EPA Science Inventory

WETLAND MORPHOLOGIC AND BIOGEOGRAPHIC INFLUENCES ON ALGAL RESPONSES TO NUTRIENT LOADING IN GREAT LAKES COASTAL WETLANDS

Citation:

Thompson, J A., J A. Morrice, S L. Batterman, A M. Cotter, G. S. Peterson, AND N. Danz. WETLAND MORPHOLOGIC AND BIOGEOGRAPHIC INFLUENCES ON ALGAL RESPONSES TO NUTRIENT LOADING IN GREAT LAKES COASTAL WETLANDS. Presented at National Benthological Society Annual Meeting, Athens, GA, May 27-31, 2003.

Description:

We are testing the influence of wetland morphology (protected vs. riverine) and biogeography (upper vs. lower Great Lakes) on algal responses to nutrients in Great Lakes Coastal wetlands. Principal components analysis using nutrient-specific GIS data was used to select sites within each of the geomorphic and biogeographic classes that were expected to cover a range of nutrient loading. We selected sites with low and high PCA scores in each class for intensive studies, and measured nutrient chemistry, water column and periphyton chlorophyll, algal community composition, and responses to nutrient amendments at each site. In addition, we measured phytoplankton chlorophyll at four additional sites in each class with intermediate PC scores. Results show that both periphyton and phytoplankton chlorophyll was greater in high vs. low nutrient sites. In both protected and riverine systems, phytoplankton chlorophyll was higher in the lower vs. upper lakes. In the lower lakes, phytoplankton chlorophyll was higher in riverine vs. protected wetlands, while periphyton was greater in protected vs. riverine. There were differences in major algal taxonomic groups between the two geomorphic types and there were differences in the way the algal communities responded to nutrient amendments across sites. This abstract does not necessarily reflect USEPA policy.

Impact Statement: States and Tribes must develop nutrient criteria for all water bodies. Criteria for Great Lakes coastal areas are still in development. Criteria based on across an entire resource or within broad geographic areas may be under or overprotective because the effect of nutrients may be regulated by other factors, such as hydrology or geology. Our research, which is being conducted under U.S. EPA's Aquatic Stressor Framework and associated Nutrient Implementation Plan, is contributing to the science to help develop appropriate nutrient criteria for Great Lakes coastal wetlands.We are testing the influence of wetland morphology (protected vs. riverine) and biogeography (upper vs. lower Great Lakes) on algal responses to nutrients in Great Lakes Coastal wetlands. Principal components analysis using nutrient-specific GIS data was used to select sites within each of the geomorphic and biogeographic classes that were expected to cover a range of nutrient loading. We selected sites with low and high PCA scores in each class for intensive studies, and measured nutrient chemistry, water column and periphyton chlorophyll, algal community composition, and responses to nutrient amendments at each site. In addition, we measured phytoplankton chlorophyll at four additional sites in each class with intermediate PC scores. Results show that both periphyton and phytoplankton chlorophyll was greater in high vs. low nutrient sites. In both protected and riverine systems, phytoplankton chlorophyll was higher in the lower vs. upper lakes. In the lower lakes, phytoplankton chlorophyll was higher in riverine vs. protected wetlands, while periphyton was greater in protected vs. riverine. There were differences in major algal taxonomic groups between the two geomorphic types and there were differences in the way the algal communities responded to nutrient amendments across sites. This abstract does not necessarily reflect USEPA policy.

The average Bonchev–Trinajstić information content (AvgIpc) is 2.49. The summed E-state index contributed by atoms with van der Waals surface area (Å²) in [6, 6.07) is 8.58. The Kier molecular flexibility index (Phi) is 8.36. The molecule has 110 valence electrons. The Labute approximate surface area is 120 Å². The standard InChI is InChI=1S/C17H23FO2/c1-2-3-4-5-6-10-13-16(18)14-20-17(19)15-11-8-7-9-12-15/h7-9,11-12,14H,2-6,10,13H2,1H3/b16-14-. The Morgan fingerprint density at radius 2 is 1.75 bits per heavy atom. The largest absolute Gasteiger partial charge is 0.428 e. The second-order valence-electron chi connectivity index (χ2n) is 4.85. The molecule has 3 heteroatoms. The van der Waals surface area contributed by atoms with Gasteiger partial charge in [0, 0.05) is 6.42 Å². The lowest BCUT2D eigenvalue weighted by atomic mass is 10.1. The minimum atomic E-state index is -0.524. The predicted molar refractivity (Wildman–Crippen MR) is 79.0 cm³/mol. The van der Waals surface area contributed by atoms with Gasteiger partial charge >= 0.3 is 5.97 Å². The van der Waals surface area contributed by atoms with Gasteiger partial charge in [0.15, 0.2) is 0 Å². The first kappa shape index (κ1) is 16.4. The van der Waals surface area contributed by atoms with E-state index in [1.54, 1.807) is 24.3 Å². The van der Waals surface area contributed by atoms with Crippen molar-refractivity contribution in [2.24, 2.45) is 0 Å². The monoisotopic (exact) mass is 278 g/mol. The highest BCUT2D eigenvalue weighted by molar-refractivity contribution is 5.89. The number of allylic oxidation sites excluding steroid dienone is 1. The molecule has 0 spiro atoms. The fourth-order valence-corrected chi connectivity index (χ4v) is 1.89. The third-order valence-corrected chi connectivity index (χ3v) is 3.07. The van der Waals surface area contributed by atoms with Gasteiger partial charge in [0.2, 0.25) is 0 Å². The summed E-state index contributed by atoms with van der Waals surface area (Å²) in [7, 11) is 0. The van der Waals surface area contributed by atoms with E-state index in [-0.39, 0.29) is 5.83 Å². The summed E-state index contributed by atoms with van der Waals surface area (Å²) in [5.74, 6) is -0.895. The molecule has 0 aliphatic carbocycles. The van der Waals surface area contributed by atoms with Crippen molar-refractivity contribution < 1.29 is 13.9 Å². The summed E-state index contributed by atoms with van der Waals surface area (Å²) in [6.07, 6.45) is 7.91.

Impact Statement: States and Tribes must develop nutrient criteria for all water bodies. Criteria for Great Lakes coastal areas are still in development. Criteria based on across an entire resource or within broad geographic areas may be under or overprotective because the effect of nutrients may be regulated by other factors, such as hydrology or geology. Our research, which is being conducted under U.S. EPA's Aquatic Stressor Framework and associated Nutrient Implementation Plan, is contributing to the science to help develop appropriate nutrient criteria for Great Lakes coastal wetlands.

Record Details:

Record Type: DOCUMENT (PRESENTATION/ABSTRACT)
Start Date: 05/27/2003
Completion Date: 05/27/2003
Record Last Revised: 06/06/2005
Record Created: 09/26/2003
Record Released: 09/26/2003
Record ID: 62759

Organization:

U.S. ENVIRONMENTAL PROTECTION AGENCY

OFFICE OF RESEARCH AND DEVELOPMENT

NATIONAL HEALTH AND ENVIRONMENTAL EFFECTS RESEARCH LAB

MID-CONTINENT ECOLOGY DIVISION

WATERSHED DIAGNOSTICS RESEARCH